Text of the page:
By Donna Cornelius
What would you do if you weren’t afraid to fail?
Participants in a Girls on the Run event next month will explore that question — and meet some women who didn’t let the fear of failure stop them from succeeding.
Girls on the Run is an international organization that uses physical activity, including fun running games, to inspire confidence in young girls. But it also focuses on teaching life skills through interactive lessons with positive role models.
The organization, which serves more than 168,000 girls each year, has chapters in more than 225 cities. The Birmingham area’s chapter, Girls on the Run Birmingham Metro, will host a two-day event in October to celebrate the group’s mission, organizers said.
The first event, An Evening of Empowerment, will be held Oct. 8 at 5:30 p.m. at Clubhouse on Highlands, 2908 Highland Ave. S., Birmingham.
Guests will have cocktails and appetizers during a meet-and-greet with several people the organization calls Women Who Inspire, including Girls on the Run International founder Molly Barker.
Barker started the organization in 1996 in Charlotte, N.C., with 13 girls. She said she used running to launch the nonprofit because of the impact it had on her as a middle school-aged girl.
“My mom started running when I was about 14,” she said. “In the early 1970s, it was still a little odd for a middle-aged woman to be out running. She was breaking stereotypes.
“I’d run with her, and it was a very safe place to be myself. When girls reach middle school, they’re told how they’re supposed to look and act. When I was running with my mom, I felt very strong and powerful.”
In 2013, Barker stepped down from her leading role in Girls on the Run. Her title in the organization wasn’t director or chairman but “vision keeper,” she said.
“I was never the executive type,” she said. “I prefer jeans over a suit.”
She now travels the country to speak at events like the one in Birmingham. She’s also starting a new nonprofit, The Red Boot Coalition.
“It will take the same idea of getting people out of stereotypes and will try to shatter the race box, the religion box, the corporate box,” Barker said.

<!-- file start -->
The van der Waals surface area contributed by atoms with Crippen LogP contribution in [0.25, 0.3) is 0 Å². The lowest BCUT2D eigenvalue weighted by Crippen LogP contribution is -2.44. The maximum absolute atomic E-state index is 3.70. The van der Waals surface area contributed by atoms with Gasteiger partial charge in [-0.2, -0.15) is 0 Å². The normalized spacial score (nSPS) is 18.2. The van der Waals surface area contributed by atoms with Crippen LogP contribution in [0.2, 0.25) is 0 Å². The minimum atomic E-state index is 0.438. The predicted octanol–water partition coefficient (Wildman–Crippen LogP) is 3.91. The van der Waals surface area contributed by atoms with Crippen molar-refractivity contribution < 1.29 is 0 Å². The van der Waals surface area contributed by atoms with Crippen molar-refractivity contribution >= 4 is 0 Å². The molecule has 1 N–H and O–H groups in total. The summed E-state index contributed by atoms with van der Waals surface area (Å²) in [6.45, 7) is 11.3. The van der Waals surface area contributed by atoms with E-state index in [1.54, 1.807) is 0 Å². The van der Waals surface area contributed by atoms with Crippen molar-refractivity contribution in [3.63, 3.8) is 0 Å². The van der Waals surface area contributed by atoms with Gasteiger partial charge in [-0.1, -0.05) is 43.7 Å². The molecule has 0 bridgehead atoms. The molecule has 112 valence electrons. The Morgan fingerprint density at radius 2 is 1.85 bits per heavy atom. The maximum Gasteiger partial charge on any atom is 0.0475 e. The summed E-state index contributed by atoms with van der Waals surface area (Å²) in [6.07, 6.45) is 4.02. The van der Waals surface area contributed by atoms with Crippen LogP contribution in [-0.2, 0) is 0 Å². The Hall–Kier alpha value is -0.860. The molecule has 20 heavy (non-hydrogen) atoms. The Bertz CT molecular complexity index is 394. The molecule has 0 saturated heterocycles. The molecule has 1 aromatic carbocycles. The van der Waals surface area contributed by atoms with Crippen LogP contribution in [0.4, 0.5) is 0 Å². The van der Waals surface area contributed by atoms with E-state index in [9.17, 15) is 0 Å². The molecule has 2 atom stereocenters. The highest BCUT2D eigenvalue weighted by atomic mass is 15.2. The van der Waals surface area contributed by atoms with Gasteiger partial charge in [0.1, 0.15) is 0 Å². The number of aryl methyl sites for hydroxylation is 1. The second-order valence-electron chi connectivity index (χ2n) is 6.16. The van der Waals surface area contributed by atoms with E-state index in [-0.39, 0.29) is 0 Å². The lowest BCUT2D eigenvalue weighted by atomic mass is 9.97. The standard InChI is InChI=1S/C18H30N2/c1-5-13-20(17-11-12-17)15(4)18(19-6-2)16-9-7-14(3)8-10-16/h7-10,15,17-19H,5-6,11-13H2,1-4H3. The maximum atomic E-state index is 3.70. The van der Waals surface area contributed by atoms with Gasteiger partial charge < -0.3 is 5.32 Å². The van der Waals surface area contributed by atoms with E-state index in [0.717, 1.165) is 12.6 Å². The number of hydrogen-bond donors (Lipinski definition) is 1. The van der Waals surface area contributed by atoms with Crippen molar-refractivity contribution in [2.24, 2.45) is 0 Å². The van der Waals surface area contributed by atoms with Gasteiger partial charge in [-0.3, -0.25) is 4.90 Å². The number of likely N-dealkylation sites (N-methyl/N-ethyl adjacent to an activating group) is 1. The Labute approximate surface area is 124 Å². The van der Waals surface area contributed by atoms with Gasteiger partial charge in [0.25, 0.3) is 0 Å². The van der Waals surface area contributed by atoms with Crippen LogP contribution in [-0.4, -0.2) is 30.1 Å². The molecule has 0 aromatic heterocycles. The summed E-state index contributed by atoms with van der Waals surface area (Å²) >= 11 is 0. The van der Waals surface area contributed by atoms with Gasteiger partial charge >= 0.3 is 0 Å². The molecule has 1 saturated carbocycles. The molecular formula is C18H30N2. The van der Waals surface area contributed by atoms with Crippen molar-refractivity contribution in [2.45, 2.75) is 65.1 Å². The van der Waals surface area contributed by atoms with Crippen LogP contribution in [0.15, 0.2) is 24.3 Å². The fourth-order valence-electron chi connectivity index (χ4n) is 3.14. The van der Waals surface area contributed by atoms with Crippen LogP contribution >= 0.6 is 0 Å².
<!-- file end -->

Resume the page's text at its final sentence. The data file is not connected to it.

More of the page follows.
In Birmingham, she’ll talk about the founding of Girls on the Run and the “turmoil of being an adolescent girl,” she said.
She said she’s pleased with the way Girls on the Run is growing.
“It’s just been a social movement,” she said. “Our leadership all over, including in Birmingham, knows how to lead and inspire.”
Four inspiring Birmingham women will be featured with Barker at An Evening of Empowerment.
Cantor Jessica Roskin, a native of North Miami Beach, Florida came to Birmingham’s Temple Emanu-El in 1999. She serves the congregation in many capacities, including teaching children and adults, pastoral care, counseling, weddings, funerals and interpreting Jewish liturgy through the history and tradition of Jewish music.
Brenda Ladun, an ABC 33/40 news anchor, has worked in Birmingham television for two decades. She’s a five-time winner of the Alabama Associated Press awards for Best Investigative Reporter and Best Specialized Reporter. Most recently, Ladun won the AP award for Best Anchor. She is a two-time breast cancer survivor, mother and author.
Javacia Harris Bowser is the founder of See Jane Write, a membership organization and website for women who write and blog. This year, Bowser was named one of the city’s Top 40 Under 40 by the Birmingham Business Journal for her work with See Jane Write. She teaches English at the Alabama School of Fine Arts.
Sarah Parcak is a graduate of Yale University and Cambridge University, a National Geographic Society Archaeology Fellow and the founding director of the Laboratory for Global Observation at the University of Alabama at Birmingham, where she is an associate professor in the department of anthropology. She and her husband, Egyptologist Greg Mumford, work together on archaeological projects in the Delta, Sinai and pyramid fields regions of Egypt. She has written the first textbook on satellite archaeology, which uses satellite imaging to identify potential archaeological sites.
Also at the Thursday night session, guests will screen a documentary film called “The Empowerment Project.”
There will be brief remarks and a question-and-answer session with Barker, one of the women featured in the film.
Tickets are $50, and space is limited.
Friday’s program is all about empowering girls, organizers said.
Middle school girls from across the Birmingham metro area are invited to a free screening of “The Empowerment Project” at The Edge Movie Theatre from 9-11 a.m. After the film, there will be a brief Q&A session with Barker and the Women Who Inspire.
Catherine Gregory, Girls on the Run Birmingham Metro director, said she sees this two-day event as more “friend-raiser” than fundraiser.
“I hope these events are just the start of a bigger movement to elevate girls’ visions of what they can accomplish,” she said.
This spring, the Birmingham Girls on the Run chapter will launch a middle school curriculum called Heart & Sole, Gregory said.
“It will build on the question ‘What would you try if you were not afraid to fail?’ and teach life skills to help the girls move forward with confidence and self-respect,” she said.
Girls on the Run Birmingham Metro is celebrating its fifth year of serving girls in grades 3-5 and their families.
The chapter started with three teams in 2011 and now averages 15 teams per season at schools in the Birmingham area and in Shelby, St. Clair and Talladega counties.
Girls in the program participate in two 5K events: the Girls on the Run 5K in Hoover in the spring and a partnership with the Magic City Half Marathon and 5K in the fall.
For more information about the Evening of Empowerment and the Birmingham Metro chapter of Girls on the Run, visit www.girlsontherunbham.org or the group’s Facebook page.
To see the trailer for the film, go to www.empowermentproject.com. ϖ